Summer has come to a close, and fall is here. It’s an exciting time for those of you who are heading off to college. Whether you live with a disability like spina bifida or are able-bodied, this is one of the most important times in your young adult life.
For those with a disability, this may be the very first time in your life where you’ll be living on your own while also assuming individual control over your day-to-day needs. While this can be a daunting task for some, I want to share several tips for making this transition as smooth as possible.
My Tips for Going to College with Spina Bifida
Let’s go over some of the tips that will hopefully help you navigate college with spina bifida.
1. Know how to maintain your health independently.
First and foremost, make sure you know all the necessary steps to ensure your ability to successfully maintain your health.
Here’s a good start. When you begin researching and applying to the schools of your choice, that’s the exact time to assume more control of your personal care routine, if you’re able to do so. Understandably, some people may always need the help of an in-home or visiting caregiver, which is perfectly fine. However, this is a great time of life to take over any tasks that you can manage independently.
You’ll want to feel confident and capable of performing all necessary tasks related to your bowel and bladder management routines, including knowing how to self-catheterize hygienically. You can find out more about how to get started with some top do’s and don’ts of self-cathing.
Any of us with a disability know that taking care of our bowels and bladder is an extremely influential piece of the puzzle when it comes to the ability to maintain an active, healthy, and independent life. Compliance and successful implementation of these programs as prescribed may significantly increase the ability to sustain your independence.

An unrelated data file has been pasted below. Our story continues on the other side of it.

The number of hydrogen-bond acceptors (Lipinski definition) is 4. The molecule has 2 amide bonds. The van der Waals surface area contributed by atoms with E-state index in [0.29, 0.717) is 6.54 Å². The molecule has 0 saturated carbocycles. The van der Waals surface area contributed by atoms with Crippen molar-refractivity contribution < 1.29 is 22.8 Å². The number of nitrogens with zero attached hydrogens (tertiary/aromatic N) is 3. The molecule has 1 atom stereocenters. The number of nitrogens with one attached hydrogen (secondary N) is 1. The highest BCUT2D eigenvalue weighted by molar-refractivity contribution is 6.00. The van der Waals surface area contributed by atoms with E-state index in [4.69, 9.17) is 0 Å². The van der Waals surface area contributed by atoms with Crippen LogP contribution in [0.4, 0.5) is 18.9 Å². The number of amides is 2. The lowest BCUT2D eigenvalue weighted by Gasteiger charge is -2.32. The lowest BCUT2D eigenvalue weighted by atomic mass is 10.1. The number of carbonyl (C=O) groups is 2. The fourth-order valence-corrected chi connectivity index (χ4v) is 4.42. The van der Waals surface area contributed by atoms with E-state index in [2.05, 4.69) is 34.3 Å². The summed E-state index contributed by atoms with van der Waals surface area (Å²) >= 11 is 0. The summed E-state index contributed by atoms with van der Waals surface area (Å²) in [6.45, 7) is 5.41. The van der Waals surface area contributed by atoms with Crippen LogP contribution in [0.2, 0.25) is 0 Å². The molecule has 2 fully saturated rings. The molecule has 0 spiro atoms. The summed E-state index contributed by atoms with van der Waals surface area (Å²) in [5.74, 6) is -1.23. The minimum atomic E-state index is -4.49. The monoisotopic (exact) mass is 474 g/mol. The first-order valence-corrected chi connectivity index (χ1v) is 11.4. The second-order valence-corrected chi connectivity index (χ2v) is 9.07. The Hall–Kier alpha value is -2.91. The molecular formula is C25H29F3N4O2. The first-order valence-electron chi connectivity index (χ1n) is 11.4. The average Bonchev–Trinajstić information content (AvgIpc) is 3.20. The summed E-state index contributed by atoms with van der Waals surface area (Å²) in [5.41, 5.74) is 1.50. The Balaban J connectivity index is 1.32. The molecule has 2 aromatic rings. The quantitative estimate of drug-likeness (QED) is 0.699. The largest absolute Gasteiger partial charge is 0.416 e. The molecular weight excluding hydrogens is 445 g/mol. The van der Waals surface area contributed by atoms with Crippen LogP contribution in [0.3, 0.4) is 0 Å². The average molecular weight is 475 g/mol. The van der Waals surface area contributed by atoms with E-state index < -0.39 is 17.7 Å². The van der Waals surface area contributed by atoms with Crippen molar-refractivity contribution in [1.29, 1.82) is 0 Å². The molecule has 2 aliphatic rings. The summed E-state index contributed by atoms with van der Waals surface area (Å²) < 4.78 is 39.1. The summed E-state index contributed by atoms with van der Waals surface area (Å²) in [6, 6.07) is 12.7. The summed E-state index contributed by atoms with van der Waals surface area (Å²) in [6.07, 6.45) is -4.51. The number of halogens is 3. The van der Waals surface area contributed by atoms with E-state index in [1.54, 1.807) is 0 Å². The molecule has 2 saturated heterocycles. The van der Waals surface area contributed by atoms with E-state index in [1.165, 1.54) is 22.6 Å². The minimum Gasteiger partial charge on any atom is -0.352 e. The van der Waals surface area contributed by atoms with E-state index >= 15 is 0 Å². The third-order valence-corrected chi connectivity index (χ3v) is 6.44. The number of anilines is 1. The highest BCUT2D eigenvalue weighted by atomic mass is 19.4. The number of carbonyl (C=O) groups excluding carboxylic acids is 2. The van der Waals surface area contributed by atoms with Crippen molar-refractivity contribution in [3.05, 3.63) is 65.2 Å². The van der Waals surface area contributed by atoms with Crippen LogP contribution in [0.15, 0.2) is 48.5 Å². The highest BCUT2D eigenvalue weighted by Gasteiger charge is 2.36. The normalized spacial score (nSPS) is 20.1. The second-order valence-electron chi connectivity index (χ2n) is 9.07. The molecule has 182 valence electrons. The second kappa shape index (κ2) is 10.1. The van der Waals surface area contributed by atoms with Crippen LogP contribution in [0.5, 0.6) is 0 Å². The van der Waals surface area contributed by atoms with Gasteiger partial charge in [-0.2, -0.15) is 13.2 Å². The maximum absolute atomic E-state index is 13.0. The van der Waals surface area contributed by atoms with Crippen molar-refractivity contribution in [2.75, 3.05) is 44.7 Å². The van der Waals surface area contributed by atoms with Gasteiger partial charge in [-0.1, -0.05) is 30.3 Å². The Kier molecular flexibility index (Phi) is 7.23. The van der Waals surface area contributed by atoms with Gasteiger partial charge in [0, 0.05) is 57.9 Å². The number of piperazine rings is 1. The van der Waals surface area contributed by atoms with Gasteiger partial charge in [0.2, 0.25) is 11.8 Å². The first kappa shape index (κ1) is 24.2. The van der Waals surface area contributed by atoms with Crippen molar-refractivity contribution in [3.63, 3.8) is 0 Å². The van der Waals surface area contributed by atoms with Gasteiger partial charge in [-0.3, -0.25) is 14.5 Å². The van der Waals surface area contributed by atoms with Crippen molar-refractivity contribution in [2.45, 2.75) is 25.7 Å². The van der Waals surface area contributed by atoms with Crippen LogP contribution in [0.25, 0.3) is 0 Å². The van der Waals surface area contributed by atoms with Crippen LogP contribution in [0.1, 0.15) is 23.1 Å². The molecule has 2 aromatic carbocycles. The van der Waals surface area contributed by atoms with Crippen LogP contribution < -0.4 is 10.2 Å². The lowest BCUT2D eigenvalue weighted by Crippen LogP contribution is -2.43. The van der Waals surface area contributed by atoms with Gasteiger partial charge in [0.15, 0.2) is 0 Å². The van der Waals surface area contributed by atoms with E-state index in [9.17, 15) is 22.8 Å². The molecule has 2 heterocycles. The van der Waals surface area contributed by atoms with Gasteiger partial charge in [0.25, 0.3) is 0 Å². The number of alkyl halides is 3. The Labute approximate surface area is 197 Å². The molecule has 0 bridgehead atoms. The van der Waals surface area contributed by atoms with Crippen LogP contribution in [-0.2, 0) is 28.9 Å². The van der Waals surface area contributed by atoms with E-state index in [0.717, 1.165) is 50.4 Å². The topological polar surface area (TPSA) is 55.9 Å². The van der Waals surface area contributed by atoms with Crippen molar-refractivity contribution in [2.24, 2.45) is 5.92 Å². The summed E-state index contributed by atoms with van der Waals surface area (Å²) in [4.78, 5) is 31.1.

2. Keep enough catheter supplies on hand.
I’ve known peers who have come to college unprepared to handle their life independently. They were overwhelmed from the start. This can cause a major blow to self-esteem, which can impact so many areas of life. Because preparation is the foundation for your success at college with spina bifida, you should also have a good stock of the medical supplies you depend on, such as intermittent catheters.
Make sure you have a reliable catheter supply company you can depend on like 180 Medical. We offer easy reordering options, including order confirmations. Also, we can ship your supplies on a regular basis to your location anywhere in the United States.
In addition, I want to encourage all parents to have their adolescent children take an active role in the ordering and confirmation of their monthly catheter supply orders several months to a year prior to leaving for college This will give them the confidence to be able to handle and address any questions/comments/concerns that arise regarding their supply orders directly.
3. Find a local doctor or healthcare team you can rely on.
Once you choose the school you want to attend, if it’s out of state or away from home, you’ll probably want to start looking into a local healthcare team that you can trust with your care. Your hometown doctor may even be able to refer you to someone in your new location during your college years.